Norwegian Air has filed for bankruptcy protection in Ireland, becoming the biggest casualty of the coronavirus pandemic in the aviation sector to date.
The troubled low cost carrier has asked an Irish court to carry out a process of examinership. Examinership allows companies to seek a court’s protection from creditors for up to 100 days, and is the rough equivalent of Chapter 11 bankruptcy in the United States. This should protect the group’s assets while it tries to slash debt levels and find new funding as part of a restructuring. It is expected to take as long as five months.
Norwegian will continue to operate its flight schedule, which is reduced owing to Covid-19, during the process and its shares will still be traded on the Oslo stock exchange.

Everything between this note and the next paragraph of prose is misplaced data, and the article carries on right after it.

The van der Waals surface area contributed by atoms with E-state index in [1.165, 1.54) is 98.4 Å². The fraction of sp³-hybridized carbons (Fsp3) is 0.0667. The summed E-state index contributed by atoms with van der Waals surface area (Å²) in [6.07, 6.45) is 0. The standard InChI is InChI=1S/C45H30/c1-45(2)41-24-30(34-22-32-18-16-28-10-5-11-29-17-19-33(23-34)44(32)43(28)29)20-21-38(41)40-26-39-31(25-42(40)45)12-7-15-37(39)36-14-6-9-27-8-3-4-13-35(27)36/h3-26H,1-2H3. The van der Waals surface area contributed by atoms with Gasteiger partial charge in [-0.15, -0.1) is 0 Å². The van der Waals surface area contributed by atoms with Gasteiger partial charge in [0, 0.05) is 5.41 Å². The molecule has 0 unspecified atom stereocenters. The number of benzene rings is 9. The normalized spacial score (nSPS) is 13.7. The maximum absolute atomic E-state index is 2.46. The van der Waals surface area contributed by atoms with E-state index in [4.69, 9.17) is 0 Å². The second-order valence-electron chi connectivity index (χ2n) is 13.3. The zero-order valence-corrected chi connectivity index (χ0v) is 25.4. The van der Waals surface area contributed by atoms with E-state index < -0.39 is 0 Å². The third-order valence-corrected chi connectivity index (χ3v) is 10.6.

Jacob Schram, the airline’s chief executive, said the the decision to request bankruptcy protection had been taken to “secure the future of Norwegian for the benefit of our employees, customers and investors.
“Our intent is clear. We will emerge from this process as a more financially secure and competitive airline, with a new financial structure, a right-sized fleet and improved customer offering.”
Schram said the company wanted to work with its stakeholders to find solutions to its financial problems, and intended to save as many jobs as possible.
Based on Norwegian’s current cash position and the projections going forward, the company believes it has sufficient liquidity to go through the above-mentioned process.
At present, It is only flying six of its aircraft and will only operate domestic Norwegian routes during the winter.
Before the pandemic, Norwegian was operating more than 100 planes from several European bases, including London’s Gatwick airport.